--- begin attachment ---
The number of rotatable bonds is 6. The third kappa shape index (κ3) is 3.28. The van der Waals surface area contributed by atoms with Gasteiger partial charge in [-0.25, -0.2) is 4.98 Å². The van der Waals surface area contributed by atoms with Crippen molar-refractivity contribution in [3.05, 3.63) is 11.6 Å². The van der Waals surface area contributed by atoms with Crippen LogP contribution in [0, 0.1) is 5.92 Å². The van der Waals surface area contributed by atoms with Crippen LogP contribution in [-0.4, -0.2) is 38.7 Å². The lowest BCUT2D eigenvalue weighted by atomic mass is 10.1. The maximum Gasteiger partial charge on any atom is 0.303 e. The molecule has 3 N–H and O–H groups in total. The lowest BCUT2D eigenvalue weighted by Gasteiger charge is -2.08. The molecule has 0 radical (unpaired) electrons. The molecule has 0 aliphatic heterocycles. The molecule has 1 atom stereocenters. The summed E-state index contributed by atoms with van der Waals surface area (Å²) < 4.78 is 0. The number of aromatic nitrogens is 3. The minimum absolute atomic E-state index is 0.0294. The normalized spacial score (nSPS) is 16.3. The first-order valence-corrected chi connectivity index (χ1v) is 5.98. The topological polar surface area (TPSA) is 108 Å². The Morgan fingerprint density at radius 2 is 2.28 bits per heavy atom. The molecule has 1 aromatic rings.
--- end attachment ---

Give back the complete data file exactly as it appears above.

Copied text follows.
The number of rotatable bonds is 6. The third kappa shape index (κ3) is 3.28. The van der Waals surface area contributed by atoms with Gasteiger partial charge in [-0.25, -0.2) is 4.98 Å². The van der Waals surface area contributed by atoms with Crippen molar-refractivity contribution in [3.05, 3.63) is 11.6 Å². The van der Waals surface area contributed by atoms with Crippen LogP contribution in [0, 0.1) is 5.92 Å². The van der Waals surface area contributed by atoms with Crippen LogP contribution in [-0.4, -0.2) is 38.7 Å². The lowest BCUT2D eigenvalue weighted by atomic mass is 10.1. The maximum Gasteiger partial charge on any atom is 0.303 e. The molecule has 3 N–H and O–H groups in total. The lowest BCUT2D eigenvalue weighted by Gasteiger charge is -2.08. The molecule has 0 radical (unpaired) electrons. The molecule has 0 aliphatic heterocycles. The molecule has 1 atom stereocenters. The summed E-state index contributed by atoms with van der Waals surface area (Å²) < 4.78 is 0. The number of aromatic nitrogens is 3. The minimum absolute atomic E-state index is 0.0294. The normalized spacial score (nSPS) is 16.3. The first-order valence-corrected chi connectivity index (χ1v) is 5.98. The topological polar surface area (TPSA) is 108 Å². The Morgan fingerprint density at radius 2 is 2.28 bits per heavy atom. The molecule has 1 aromatic rings.